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From the Well-Stuffed Closets of Mrs. Thomas L. Kempner

For 40 years, legendary clotheshorse Nan Kempner never missed a couture season. Which is why her closet was filled with 362 sweaters, 354 perfectly tailored jackets, 106 tiny bikinis, and the odd pair of cords from Bloomingdale’s boy’s department. One rabid collector’s life in clothes.


Nan Kempner photographed in a YSL jacket by Bryan Adams in 2005.

Nan Kempner was destined to be a clotheshorse. Born to a wealthy San Francisco family, she was an only child and a third-generation couture client. Her first ensemble, bought by her mother, came from Christian Dior when she was 19—during the period when Yves Saint Laurent was designing there. She married Tommy Kempner (who was always referred to by his first and last name, even by his wife) fresh out of Connecticut College. He was an heir to the Loeb banking fortune, which meant plenty of dough for cashmere, fur, leather, and silk, particularly from Paris and the big names: Valentino, Ungaro, Chanel, and, most famously, Saint Laurent, for whom she became an American muse. From 1961 until her death in 2005, she never missed his show.

And she bought! Famously thin—five foot nine, 110 pounds—she was Tom Wolfe’s inspiration for the term “social X-ray,” and she could wear a collection straight off the runway. Her closet, says friend Alex Hitz, “was a wonderful room upholstered with a beautiful cotton batik fabric that hid all the shelves. There was a lot of stuff in the storage. And then, I think, another bathroom was taken over. And then the guest room got it. It was overflowing.”

This week, “Nan Kempner: American Chic” opens at the Metropolitan Museum of Art’s Costume Institute. A veritable history of twentieth-century sportswear, it contains 3,000 pieces (a few hundred of which are pictured in the slide show). “She was able to play,” says Harold Koda, curator in charge of the Costume Institute, “like an artist with a very vast palette.” Kempner took it less seriously; judging by the friends’ comments gathered here, for her, fashion was a joyful game.

“Nan Kempner, to my eyes, always represented this modern, free, independent, and elegant woman. She is probably the woman who best wore my clothes, with whom I shared the longest and greatest complicity.”

“Nan always said that the best part of a party was getting dressed first. Then, once she got there, she was ready to go home. She told me she did a lecture in a fashion school and the students asked what made something haute couture rather than luxury ready-to-wear. She took off her skirt from YSL and threw it in the audience and told them to have a look. She was quite a show-off, basically. She did not mind showing a lot of herself.”

“After a couture show, we would always go back to the atelier to go shopping. Well, we would go back to Valentino’s and she would try on every single solitary thing. Finally, after a good hour and a half, I’d just say, ‘Nan! I’ve got to go.’ I was always waiting for her in the ateliers.”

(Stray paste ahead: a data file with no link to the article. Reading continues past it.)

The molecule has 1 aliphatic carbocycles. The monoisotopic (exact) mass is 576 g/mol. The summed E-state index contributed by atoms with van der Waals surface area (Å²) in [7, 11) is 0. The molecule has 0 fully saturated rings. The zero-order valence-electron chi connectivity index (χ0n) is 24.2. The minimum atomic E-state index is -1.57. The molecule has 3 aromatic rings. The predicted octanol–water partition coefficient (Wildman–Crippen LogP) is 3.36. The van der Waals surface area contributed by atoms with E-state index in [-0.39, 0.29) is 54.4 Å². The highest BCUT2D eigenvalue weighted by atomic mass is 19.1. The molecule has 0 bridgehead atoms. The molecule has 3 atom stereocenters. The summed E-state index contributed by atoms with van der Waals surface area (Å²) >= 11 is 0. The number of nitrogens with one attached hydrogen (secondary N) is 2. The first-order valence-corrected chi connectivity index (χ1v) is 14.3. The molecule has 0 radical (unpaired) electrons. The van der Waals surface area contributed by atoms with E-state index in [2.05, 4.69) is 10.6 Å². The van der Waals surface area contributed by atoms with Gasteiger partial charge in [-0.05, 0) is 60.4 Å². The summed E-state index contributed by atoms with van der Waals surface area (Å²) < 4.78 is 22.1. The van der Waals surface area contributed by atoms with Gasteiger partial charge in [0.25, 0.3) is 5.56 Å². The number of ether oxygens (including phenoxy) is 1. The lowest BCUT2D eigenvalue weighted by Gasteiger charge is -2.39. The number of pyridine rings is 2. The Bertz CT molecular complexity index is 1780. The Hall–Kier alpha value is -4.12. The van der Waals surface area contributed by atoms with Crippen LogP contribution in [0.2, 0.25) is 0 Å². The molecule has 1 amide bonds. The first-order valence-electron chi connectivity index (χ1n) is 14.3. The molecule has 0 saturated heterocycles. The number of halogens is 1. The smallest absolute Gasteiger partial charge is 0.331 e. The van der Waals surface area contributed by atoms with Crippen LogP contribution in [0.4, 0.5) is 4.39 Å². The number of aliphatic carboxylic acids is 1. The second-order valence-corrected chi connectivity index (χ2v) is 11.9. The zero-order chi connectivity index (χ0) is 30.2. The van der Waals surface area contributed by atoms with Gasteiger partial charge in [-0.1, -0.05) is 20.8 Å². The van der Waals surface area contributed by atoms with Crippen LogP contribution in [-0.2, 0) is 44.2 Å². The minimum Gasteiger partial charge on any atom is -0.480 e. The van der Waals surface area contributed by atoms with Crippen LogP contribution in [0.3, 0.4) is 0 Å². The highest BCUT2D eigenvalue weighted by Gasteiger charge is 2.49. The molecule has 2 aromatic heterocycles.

“Once we went to the airport together. She must have had 70 suitcases. Hatboxes and all types of luggage, things that people don’t even travel with anymore. She had emphysema at the time but was still able to function. She got out of the car at the airport, and she had asked for a wheelchair. And she said, ‘Now watch this,’ and with all those suitcases, and all the hatboxes, they were falling all over the place to help her.”

“We were sharing a suite at the Crillon in Paris and this thing arrives. You would’ve thought it was a refrigerator, but it was a blouse and a skirt. It took up a whole closet in the Crillon.”

“She had these trousers that were embroidered with a turquoise thread. She’d wear them with a white blouse and look so elegant. But one day she called me and said, ‘Turns out I’ve made a mistake. I put them on backwards this morning, and they are just fabulous this way.’”

“She had such a relationship to clothes, it was extraordinary. She could wear them, she could afford them, and she was daring in her way of dressing. These were looks from the runway, but in a combination that she picked out. She was never overdressed or underdressed. Just right for the occasion, which is something you don’t often see.”

“We lived in Switzerland for two months out of the year, and she would always come for two weeks. She was a good, able skier. She got dressed up in the most peculiar clothes. One ski vest had sequins and ostrich feathers on it.”

“If she was great in fashion it was because she was so American. She loved the history of fashion, which was decidedly more European, but she could Americanize it, put what I would call a more American touch. The tomboy in her would allow her to look casually elegant all the time. She looked like she was a good friend of your older sister or somebody. Comfortable, relaxed, and with a twinkle that invited you to get closer.”

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